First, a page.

One characteristic plant of shallow emergent marshes is the cardinal flower. The bright, scarlet red flower attracts its pollinator, the ruby-throated hummingbird. This hummingbird is the only hummingbird that breeds in eastern North America. It winters in Central America and the cardinal flower has timed its blooming season to correspond to the hummingbird's migration south. According to legend, the flower was named for the red robes worn by cardinals in the Catholic Church.
There are several thousand occurrences statewide. Some documented occurrences have good viability and several are protected on public land or private conservation land. This community has statewide distribution, and includes a few large, high quality examples. The current trend of this community is probably stable for occurrences on public land, or declining slightly elsewhere due to moderate threats that include alteration of the natural hydrology and invasive species.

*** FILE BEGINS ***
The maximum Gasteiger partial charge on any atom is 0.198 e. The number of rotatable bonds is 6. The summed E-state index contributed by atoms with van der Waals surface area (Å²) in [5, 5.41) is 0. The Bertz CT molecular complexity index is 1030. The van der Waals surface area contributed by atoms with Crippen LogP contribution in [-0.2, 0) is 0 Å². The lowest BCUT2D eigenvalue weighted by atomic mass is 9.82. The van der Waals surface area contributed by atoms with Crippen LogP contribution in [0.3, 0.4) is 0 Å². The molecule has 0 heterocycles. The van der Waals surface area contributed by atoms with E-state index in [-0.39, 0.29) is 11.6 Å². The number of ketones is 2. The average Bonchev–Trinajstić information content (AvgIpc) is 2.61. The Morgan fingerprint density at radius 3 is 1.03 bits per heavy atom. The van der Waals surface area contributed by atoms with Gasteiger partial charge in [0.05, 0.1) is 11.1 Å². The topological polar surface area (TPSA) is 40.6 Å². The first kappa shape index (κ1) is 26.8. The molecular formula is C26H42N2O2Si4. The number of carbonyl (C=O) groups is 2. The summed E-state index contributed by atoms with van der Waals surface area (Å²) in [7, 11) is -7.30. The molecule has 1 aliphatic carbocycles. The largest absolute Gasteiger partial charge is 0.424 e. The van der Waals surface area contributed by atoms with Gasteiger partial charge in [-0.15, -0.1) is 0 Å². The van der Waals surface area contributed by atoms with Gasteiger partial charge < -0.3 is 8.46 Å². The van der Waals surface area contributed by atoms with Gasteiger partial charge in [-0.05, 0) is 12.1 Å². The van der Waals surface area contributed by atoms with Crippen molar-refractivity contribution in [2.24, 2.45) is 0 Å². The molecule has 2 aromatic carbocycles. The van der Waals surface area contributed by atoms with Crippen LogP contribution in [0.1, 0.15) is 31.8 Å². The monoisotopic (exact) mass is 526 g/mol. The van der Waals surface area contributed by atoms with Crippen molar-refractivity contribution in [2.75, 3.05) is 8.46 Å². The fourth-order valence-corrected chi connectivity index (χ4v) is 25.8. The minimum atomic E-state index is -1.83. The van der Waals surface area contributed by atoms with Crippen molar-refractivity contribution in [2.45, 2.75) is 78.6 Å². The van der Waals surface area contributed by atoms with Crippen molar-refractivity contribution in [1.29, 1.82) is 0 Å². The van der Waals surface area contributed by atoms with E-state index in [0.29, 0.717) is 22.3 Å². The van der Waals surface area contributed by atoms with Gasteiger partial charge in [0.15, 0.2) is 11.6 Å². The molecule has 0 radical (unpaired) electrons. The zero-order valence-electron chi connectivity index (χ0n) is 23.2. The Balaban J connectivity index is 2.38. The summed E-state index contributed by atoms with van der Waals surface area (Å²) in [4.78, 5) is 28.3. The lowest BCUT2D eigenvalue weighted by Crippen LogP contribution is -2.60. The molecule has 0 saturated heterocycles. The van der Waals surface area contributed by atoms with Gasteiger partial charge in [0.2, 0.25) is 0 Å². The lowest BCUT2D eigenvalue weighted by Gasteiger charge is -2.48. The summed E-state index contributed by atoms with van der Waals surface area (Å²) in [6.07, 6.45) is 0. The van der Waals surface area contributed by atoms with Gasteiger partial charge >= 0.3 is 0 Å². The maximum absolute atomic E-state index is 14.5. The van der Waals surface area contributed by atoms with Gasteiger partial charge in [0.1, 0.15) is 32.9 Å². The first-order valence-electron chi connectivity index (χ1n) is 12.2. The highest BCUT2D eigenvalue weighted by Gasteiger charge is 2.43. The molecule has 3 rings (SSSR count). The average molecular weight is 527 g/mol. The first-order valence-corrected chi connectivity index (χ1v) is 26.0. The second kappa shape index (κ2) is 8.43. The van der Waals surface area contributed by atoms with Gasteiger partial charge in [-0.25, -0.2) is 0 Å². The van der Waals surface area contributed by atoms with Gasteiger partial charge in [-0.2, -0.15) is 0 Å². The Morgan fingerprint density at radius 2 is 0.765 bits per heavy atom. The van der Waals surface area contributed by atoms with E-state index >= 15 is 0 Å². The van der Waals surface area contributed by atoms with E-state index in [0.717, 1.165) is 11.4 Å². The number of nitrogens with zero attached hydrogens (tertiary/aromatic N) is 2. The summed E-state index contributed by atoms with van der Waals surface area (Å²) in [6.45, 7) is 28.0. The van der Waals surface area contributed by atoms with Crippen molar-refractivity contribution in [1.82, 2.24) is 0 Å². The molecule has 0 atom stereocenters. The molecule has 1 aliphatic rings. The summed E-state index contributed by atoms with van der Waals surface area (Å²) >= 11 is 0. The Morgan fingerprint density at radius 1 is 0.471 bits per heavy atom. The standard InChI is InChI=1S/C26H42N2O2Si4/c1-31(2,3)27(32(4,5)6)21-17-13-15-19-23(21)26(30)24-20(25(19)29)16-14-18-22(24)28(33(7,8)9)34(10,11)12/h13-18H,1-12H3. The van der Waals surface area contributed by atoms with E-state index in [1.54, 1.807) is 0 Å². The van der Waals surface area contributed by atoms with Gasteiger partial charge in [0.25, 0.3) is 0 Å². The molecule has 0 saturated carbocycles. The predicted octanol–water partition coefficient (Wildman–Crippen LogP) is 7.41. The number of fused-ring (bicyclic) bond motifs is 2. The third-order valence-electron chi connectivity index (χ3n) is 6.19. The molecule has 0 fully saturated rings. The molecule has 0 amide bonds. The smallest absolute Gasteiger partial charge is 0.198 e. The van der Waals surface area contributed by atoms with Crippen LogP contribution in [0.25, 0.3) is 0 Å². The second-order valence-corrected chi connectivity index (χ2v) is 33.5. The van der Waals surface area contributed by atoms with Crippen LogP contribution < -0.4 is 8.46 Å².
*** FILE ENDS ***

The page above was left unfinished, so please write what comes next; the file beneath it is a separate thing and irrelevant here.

The number and acreage of shallow emergent marshes in New York have probably remained stable in recent decades as a result of wetland protection regulations. There may be a few cases where this community has increased as a result of abandoned agriculture land.
The number and acreage of shallow emergent marshes in New York have substantially declined (50-75%) from historical numbers likely correlated to the alteration to the natural hydrology and to direct destruction, especially near urban areas.
Shallow emergent marshes are threatened by development and its associated run-off (e.g., agriculture, residential, roads/bridges, mining operations), habitat alteration (e.g., pollution, nutrient loading, mowing, utility ROWs), and recreational overuse (e.g., motor boating, canoeing, fishing, trampling). Alteration to the natural hydrological regime is also a threat to this community (e.g., impoundments, dredging, blocked culverts, beaver). Several shallow emergent marshes are threatened by invasive species, such as purple loosestrife (Lythrum salicaria), reedgrass (Phragmites australis), and frog-bit (Hydrocharis morsus-ranae).